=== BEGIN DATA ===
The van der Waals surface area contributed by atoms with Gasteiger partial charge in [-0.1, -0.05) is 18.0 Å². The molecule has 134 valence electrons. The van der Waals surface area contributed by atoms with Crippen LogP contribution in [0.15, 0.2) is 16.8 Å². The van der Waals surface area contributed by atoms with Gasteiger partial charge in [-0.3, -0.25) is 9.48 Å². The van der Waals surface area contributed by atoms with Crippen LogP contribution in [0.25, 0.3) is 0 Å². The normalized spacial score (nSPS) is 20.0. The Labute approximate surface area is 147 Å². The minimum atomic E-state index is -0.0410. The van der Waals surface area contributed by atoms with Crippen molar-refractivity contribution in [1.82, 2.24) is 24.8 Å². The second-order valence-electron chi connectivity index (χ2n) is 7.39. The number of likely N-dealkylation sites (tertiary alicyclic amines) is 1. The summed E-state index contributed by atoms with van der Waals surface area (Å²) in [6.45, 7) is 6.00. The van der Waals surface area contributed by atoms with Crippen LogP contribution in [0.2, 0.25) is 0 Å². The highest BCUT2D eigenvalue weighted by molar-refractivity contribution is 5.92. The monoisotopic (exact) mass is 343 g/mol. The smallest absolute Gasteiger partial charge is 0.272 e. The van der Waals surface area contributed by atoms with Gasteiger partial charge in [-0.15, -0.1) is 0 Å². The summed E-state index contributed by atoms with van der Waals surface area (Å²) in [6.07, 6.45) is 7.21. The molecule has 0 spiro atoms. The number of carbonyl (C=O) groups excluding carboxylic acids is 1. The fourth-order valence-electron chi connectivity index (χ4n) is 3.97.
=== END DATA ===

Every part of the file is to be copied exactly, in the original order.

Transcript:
The van der Waals surface area contributed by atoms with Gasteiger partial charge in [-0.1, -0.05) is 18.0 Å². The molecule has 134 valence electrons. The van der Waals surface area contributed by atoms with Crippen LogP contribution in [0.15, 0.2) is 16.8 Å². The van der Waals surface area contributed by atoms with Gasteiger partial charge in [-0.3, -0.25) is 9.48 Å². The van der Waals surface area contributed by atoms with Crippen LogP contribution in [0.25, 0.3) is 0 Å². The normalized spacial score (nSPS) is 20.0. The Labute approximate surface area is 147 Å². The minimum atomic E-state index is -0.0410. The van der Waals surface area contributed by atoms with Crippen molar-refractivity contribution in [1.82, 2.24) is 24.8 Å². The second-order valence-electron chi connectivity index (χ2n) is 7.39. The number of likely N-dealkylation sites (tertiary alicyclic amines) is 1. The summed E-state index contributed by atoms with van der Waals surface area (Å²) in [6.45, 7) is 6.00. The van der Waals surface area contributed by atoms with Crippen LogP contribution in [0.2, 0.25) is 0 Å². The highest BCUT2D eigenvalue weighted by molar-refractivity contribution is 5.92. The monoisotopic (exact) mass is 343 g/mol. The smallest absolute Gasteiger partial charge is 0.272 e. The van der Waals surface area contributed by atoms with Gasteiger partial charge in [-0.15, -0.1) is 0 Å². The summed E-state index contributed by atoms with van der Waals surface area (Å²) in [6.07, 6.45) is 7.21. The molecule has 0 spiro atoms. The number of carbonyl (C=O) groups excluding carboxylic acids is 1. The fourth-order valence-electron chi connectivity index (χ4n) is 3.97.